1 May 2024 Alt Text: An artistic representation of gut microbes and sperm cells

Father’s gut microbes affect the next generation

Science & Technology Scientists from EMBL Rome and EMBL Heidelberg found that disrupting the gut microbiome of male mice increases the risk of disease in their offspring. Their findings suggest that a father’s pre-conception environment can have lifelong effects on offspring.



8 March 2024 MGnify logo with text underneath which reads release

MGnify Genomes mouse gut catalogue v1.0 released

Updates from data resources The MGnify data resource for microbiome data has launched the latest MGnify Genomes catalogue comprising 112,951 genomes derived from mouse gut datasets, represented by 2,847 species-level cluster representative genomes. This catalogue was generated as part of our work with the MRC funded…



15 September 2022 The foreground shows two yellow pipes representing the human gastrointestinal tract coming together, representing the confluence of donor and recipient gut ecosystems. Bacteria can be seen as green shapes inside the pipes and various kinds of interactions between them are shown symbolically as a mixing of colours.

When microbiomes collide

Science, Science & Technology EMBL researchers used data from over 300 human faecal microbiota transplants to gain an ecological understanding of what happens when two gut microbiomes clash.



25 November 2021 Female scientist in front of a background of green plants

Welcome: Maria Zimmermann-Kogadeeva

Lab Matters, People & Perspectives Maria Zimmermann-Kogadeeva is one of EMBL’s newest group leaders and a computational biologist whose research group applies computational modelling to better understand the metabolism of gut bacteria and their potential to have far-reaching impacts on other organs.



13 October 2021 Illustration of a community of bacteria. Pills represent an antibiotic that can be used to treat an infection, and a second drug that could protect many gut bacteria from antibiotics.

Tackling the collateral damage from antibiotics

Science, Science & Technology Researchers from EMBL’s Typas group and collaborators have analysed the effects of 144 antibiotics on the wellbeing of gut microbes. The study improves our understanding of antibiotics’ side effects and suggests a new approach to mitigating the adverse effects of antibiotics therapy on gut…



29 September 2021 Female scientist working at a biosafety cabinet, wearing a yellow protective gown and black gloves.

Transferable skills

Lab Matters, People & Perspectives In the lab, Diënty Hazenbrink works with microbes that live in our guts. In her free time, she enjoys wildlife photography. A shared set of skills facilitates both activities.



8 September 2021 Illustration of two halves of a pill, which releases chemical molecules that are taken up by gut bacteria in the vicinity.

Common medications accumulate in gut bacteria

Science, Science & Technology A new collaborative study led by EMBL group leaders Kiran Patil, Nassos Typas, and Peer Bork has found that common medications accumulate in human gut bacteria. This process reduces drug effectiveness and affects the metabolism of common gut microbes, thereby altering the gut microbiome.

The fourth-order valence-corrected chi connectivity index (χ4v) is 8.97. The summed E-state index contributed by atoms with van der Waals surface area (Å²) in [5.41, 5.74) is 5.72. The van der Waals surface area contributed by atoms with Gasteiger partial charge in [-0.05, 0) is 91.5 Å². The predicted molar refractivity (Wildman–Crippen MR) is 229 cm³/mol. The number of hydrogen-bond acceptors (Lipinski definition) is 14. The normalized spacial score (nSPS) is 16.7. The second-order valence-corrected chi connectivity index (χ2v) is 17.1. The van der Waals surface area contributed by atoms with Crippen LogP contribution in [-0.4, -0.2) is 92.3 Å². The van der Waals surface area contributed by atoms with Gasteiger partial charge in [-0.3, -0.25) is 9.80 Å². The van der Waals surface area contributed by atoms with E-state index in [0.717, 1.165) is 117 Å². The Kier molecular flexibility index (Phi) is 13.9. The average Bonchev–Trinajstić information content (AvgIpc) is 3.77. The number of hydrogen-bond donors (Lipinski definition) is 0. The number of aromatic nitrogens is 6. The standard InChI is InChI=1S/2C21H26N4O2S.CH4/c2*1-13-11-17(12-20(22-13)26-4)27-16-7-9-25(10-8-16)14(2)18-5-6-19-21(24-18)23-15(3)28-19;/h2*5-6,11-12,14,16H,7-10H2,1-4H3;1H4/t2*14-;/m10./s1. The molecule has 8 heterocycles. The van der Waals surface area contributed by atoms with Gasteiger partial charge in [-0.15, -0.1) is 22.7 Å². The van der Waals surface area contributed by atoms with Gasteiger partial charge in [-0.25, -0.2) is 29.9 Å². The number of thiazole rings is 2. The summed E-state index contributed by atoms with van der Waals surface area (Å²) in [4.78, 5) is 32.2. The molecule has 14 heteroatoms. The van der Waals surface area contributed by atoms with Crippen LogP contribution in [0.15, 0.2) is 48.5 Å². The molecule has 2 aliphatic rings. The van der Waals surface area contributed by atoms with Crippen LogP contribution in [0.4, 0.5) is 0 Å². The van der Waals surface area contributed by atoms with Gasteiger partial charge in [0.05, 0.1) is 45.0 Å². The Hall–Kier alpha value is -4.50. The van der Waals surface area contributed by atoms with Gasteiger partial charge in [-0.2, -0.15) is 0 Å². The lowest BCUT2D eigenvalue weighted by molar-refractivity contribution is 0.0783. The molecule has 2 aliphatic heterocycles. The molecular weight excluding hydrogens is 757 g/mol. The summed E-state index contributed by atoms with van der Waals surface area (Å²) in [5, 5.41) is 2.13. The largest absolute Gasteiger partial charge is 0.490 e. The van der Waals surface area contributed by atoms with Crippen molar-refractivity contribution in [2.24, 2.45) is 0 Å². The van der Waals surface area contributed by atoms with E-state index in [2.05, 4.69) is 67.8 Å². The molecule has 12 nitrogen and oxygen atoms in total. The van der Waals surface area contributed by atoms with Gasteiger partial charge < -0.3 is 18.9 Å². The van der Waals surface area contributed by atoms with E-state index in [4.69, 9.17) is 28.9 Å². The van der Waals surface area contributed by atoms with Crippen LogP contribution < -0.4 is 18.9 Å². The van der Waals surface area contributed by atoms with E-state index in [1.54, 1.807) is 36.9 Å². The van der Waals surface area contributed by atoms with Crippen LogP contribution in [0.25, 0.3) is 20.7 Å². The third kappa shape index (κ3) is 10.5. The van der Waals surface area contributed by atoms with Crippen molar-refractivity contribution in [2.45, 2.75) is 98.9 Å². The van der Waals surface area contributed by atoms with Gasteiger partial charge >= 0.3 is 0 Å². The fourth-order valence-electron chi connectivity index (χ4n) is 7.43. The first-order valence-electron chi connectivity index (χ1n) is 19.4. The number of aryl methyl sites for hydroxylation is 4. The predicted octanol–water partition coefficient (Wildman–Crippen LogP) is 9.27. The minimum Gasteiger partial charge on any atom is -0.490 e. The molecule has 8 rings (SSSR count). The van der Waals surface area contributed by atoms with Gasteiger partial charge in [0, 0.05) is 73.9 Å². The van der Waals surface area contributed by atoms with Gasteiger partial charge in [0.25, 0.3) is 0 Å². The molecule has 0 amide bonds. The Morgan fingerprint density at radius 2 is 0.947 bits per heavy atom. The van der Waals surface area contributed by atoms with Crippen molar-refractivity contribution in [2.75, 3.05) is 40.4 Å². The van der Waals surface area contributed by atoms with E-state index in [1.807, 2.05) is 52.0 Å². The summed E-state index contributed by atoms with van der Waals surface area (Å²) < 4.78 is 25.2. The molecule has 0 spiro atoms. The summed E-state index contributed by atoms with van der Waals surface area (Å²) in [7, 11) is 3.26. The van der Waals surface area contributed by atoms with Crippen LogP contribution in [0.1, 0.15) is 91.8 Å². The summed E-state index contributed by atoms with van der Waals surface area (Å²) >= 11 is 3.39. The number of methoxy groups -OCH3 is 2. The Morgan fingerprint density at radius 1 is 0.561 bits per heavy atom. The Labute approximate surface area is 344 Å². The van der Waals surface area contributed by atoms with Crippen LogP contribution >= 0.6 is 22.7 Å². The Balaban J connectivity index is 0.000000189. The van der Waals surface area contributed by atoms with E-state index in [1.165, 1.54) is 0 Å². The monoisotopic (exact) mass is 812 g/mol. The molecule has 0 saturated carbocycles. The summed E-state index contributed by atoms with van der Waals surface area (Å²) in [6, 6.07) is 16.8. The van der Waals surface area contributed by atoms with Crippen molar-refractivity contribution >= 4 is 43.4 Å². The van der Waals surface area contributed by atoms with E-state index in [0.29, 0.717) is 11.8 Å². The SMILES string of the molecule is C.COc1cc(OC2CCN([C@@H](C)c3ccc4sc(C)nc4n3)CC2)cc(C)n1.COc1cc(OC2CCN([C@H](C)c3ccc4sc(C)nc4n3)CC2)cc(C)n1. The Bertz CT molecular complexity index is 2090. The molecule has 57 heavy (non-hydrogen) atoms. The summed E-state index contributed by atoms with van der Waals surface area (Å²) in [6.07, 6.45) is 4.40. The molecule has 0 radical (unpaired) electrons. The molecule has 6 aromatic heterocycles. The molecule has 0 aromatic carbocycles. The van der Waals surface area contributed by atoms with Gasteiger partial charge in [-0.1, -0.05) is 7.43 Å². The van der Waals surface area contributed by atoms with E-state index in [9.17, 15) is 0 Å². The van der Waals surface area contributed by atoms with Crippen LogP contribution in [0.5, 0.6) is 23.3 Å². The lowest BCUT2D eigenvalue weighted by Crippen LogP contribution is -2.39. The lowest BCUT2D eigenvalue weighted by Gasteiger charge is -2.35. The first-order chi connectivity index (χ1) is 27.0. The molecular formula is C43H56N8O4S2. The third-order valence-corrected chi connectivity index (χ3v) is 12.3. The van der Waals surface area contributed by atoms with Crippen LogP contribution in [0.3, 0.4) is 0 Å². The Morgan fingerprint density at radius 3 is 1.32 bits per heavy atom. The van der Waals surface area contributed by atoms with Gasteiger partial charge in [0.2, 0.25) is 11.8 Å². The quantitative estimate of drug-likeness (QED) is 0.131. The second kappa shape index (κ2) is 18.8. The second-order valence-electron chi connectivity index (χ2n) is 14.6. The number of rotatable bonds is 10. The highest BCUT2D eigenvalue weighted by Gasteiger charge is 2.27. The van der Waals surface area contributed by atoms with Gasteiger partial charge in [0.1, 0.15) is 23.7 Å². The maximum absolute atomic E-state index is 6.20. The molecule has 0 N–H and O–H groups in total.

20 July 2020 A magnifying glass hovers over the human gut, revealing its biodiversity.

Unparalleled inventory of the human gut ecosystem

Science, Science & Technology An international team of scientists has collated all known bacterial genomes from the human gut microbiome into a single large database. Their work will allow researchers to explore the links between bacterial genes and proteins, and their effects on human health.



13 July 2020 scientists teaching about the microbiome

Applications for virtual learning lab open

Lab Matters The European Learning Laboratory for the Life Sciences (ELLS), EMBL’s education facility, invites secondary school science teachers to participate in a virtual training course this autumn entitled ‘Introducing your microbiome’.



20 April 2011 Artistic impression of the 3 human gut types.

What’s your gut type?

Science In the future, when you walk into a doctor’s surgery or hospital, you could be asked not just about your allergies and blood group, but also about your gut type. Scientists at the European Molecular Biology Laboratory (EMBL) in Heidelberg, Germany, and collaborators in the international MetaHIT…



4 March 2010

Bacterial balance that keeps us healthy

Science The thousands of bacteria, fungi and other microbes that live in our gut are essential contributors to our good health. They break down toxins, manufacture some vitamins and essential amino acids, and form a barrier against invaders. A study published today in Nature shows that, at 3.3 million,…



16 October 2008

Researchers establish international human microbiome consortium

Lab Matters Today at a meeting organised by the European Molecular Biology Laboratory (EMBL) in Heidelberg, Germany, scientists from around the globe announced the formation of the International Human Microbiome Consortium (IHMC), an effort that will enable researchers to characterise the relationship of the…



14 March 2007

Researchers identify molecular basis of inflammatory bowel disease

Science Inflammatory bowel diseases, such as Crohn’s disease and Ulcerative Colitis, severely impair the lives of more than four million people worldwide. The development of effective therapies against these diseases requires an understanding of their underlying molecular mechanisms. Researchers from…



2 February 2007

Investigating the invisible life in our environment

Science Microorganisms make up more than a third of the Earth’s biomass. They are found in water, on land and even in our bodies, recycling nutrients, influencing the planet’s climate or causing diseases. Still, we know surprisingly little about the smallest beings that colonise Earth. A new…



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